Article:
A Guide to Backyard Bird Feeders: Food, Placement & More

Cary, NC — Are you interested in attracting birds to your backyard? Many people improve their odds by providing seed or other foods that common birds find desirable. But where does one start and what are the choices?

Feeder Choice & Beginner Seed

When we think of feeding birds we mentally fix on seed, and indeed “birdseed” is an effective attractant for many kinds of backyard birds. Retailers such as bird supply shops, garden centers, and many grocery stores offer a wide range of choices and mixes.

My advice for the beginner is to use black oil sunflower seed by itself. The choice of feeder is yours, including tubes, trays, and hoppers. Birds that enjoy sunflower seeds include American Goldfinches, Northern Cardinals, White-Breasted and Brown-Headed Nuthatches, Tufted Titmice, and Carolina Chickadees.

Where in the Yard to Put the Feeder

Feeder placement is critical to keep birds safe from predators and feeders safe from nuisances like squirrels. The most effective arrangement I have found is to suspend a feeder from support like a shepherd’s hook, covered by an anti-predator baffle, and about four feet from a tree or shrub to be close to cover but not too close to welcome ambush predators (cats, say.) Feeders should be cleaned regularly with a mild bleach solution to keep mold and diseases at bay.

The “Squirrel Proof” Myth

There is a good deal of argument about so-called squirrel-proof feeders. I am one who believes these are a myth. Squirrels have a great deal of time on their hands and are persistent and have defeated many types of feeders that their designers claimed to keep squirrels out.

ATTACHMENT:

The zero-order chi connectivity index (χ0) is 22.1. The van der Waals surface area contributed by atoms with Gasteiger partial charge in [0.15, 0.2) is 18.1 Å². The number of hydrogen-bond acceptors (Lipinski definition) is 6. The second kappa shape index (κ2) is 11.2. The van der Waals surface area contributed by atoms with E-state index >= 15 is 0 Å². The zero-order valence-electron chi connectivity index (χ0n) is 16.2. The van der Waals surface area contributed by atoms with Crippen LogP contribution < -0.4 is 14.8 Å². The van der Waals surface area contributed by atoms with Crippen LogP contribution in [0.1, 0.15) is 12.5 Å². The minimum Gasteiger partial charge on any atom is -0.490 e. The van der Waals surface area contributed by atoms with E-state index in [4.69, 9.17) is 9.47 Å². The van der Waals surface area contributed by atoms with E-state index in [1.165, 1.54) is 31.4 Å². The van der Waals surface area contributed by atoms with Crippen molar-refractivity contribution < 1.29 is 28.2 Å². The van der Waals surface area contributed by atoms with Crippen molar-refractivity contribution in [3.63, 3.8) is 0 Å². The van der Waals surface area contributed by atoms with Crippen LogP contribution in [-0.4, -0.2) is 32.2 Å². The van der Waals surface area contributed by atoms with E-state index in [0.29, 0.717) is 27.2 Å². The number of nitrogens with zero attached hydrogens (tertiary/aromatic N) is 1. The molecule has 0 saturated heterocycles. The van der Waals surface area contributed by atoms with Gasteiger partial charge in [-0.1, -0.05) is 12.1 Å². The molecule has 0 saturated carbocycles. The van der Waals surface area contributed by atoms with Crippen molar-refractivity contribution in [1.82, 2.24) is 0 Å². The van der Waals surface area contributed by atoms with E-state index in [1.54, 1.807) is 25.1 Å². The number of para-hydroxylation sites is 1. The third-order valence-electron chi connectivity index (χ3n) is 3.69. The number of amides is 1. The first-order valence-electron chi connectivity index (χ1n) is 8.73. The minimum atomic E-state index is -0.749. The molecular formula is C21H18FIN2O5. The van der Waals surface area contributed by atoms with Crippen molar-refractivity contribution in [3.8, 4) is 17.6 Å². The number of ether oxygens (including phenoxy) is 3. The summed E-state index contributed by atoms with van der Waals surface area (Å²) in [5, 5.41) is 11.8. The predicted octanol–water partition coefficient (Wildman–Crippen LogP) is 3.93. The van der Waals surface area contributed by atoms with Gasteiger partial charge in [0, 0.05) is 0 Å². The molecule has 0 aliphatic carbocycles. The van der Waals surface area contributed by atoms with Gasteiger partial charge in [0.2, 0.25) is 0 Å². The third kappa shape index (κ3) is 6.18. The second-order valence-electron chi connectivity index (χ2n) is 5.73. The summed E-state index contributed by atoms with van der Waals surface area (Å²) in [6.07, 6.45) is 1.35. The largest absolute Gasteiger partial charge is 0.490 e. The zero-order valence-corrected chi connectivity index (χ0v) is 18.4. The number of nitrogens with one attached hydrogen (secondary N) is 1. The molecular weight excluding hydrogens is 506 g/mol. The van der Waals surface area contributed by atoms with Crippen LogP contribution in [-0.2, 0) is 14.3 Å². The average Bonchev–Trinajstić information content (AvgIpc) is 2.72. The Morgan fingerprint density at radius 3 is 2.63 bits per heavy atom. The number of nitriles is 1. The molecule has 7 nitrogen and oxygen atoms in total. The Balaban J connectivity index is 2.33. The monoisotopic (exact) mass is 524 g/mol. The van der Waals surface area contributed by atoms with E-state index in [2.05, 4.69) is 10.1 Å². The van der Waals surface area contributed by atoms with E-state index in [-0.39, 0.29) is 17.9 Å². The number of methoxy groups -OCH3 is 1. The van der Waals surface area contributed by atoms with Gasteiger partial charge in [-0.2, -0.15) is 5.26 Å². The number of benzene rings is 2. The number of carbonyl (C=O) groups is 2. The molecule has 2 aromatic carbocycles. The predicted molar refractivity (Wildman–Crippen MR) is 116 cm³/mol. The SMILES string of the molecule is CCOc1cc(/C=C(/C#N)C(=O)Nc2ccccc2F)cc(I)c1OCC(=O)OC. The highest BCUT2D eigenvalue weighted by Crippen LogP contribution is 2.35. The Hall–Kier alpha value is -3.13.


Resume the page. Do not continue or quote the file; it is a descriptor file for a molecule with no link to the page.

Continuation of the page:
All one can reasonably do is make it difficult as possible (using baffles) and accept that squirrels are a cost of doing business. I might also suggest offering safflower seed if squirrels are a difficulty. These seeds are bitter-tasting to squirrels but welcomed by many kinds of birds—especially Cardinals. On the other hand, they are more expensive.

For More Variety, the Secret is Suet

Not all birds are seed eaters. In fact, most backyard birds eschew seeds in favor of protein-rich foods such as insects. The strategy to attract such birds is to provide suet. Prepared and inexpensive suet cakes or nuggets are easy to find at any retailer selling bird supplies. 

You will want to serve them up in a hanging basket. Keep in mind that suet can be immensely attractive to squirrels so be sure to use baffles that thwart the pesky rodents or buy hot-pepper formula suet that in most cases discourages them. Birds that respond to suet include woodpeckers, Eastern Bluebirds, American Robins, Pine Warblers and Brown Thrashers.

You should find that a much wider variety of backyard birds find suet appealing than even seed.

Beyond the Basics — Mealworms, Fruit and Peanut Butter

Beyond suet and seeds, other foods can be used to attract birds. Providing them is just a question of budget and willingness to keep feeders clean and filled.

Among these are mealworms (of interest to bluebirds), fruit halves (for orioles), thistle or nyjer seed (for goldfinches) and peanut butter (for nuthatches). I do not use any of these because dollar-for-dollar sunflower seed and suet by themselves are quite effective at attracting dozens of species of birds.

Do birds need seed or suet in summer? In short, no. But they will always be welcomed as part of the resources backyard birds seek out and will draw birds so that you can view them.

At-Home Hummingbird Nectar

There is one last class of food you may want to consider for summer use: nectar that attracts hummingbirds. This is easy to make at home by adding white sugar to boiling water on a 1:4 ratio and cooling to room temperature. 

If you do this, please do not add harmful food coloring to the nectar! Also, choose a nectar feeder that is easy to clean and you will be sure to have hummingbird visitors. Clean the feeder every few days and more often in hot weather.

With a simple seed and/or suet choice, with feeders that are easy to clean, and where feeders are placed properly, one can attract and enjoy the side of many bird species. If you are not already doing so, consider becoming a bird feeder. You will thoroughly relish the results!

Story by David Lindquist. Photos by Ashley Kairis and Lindquist.

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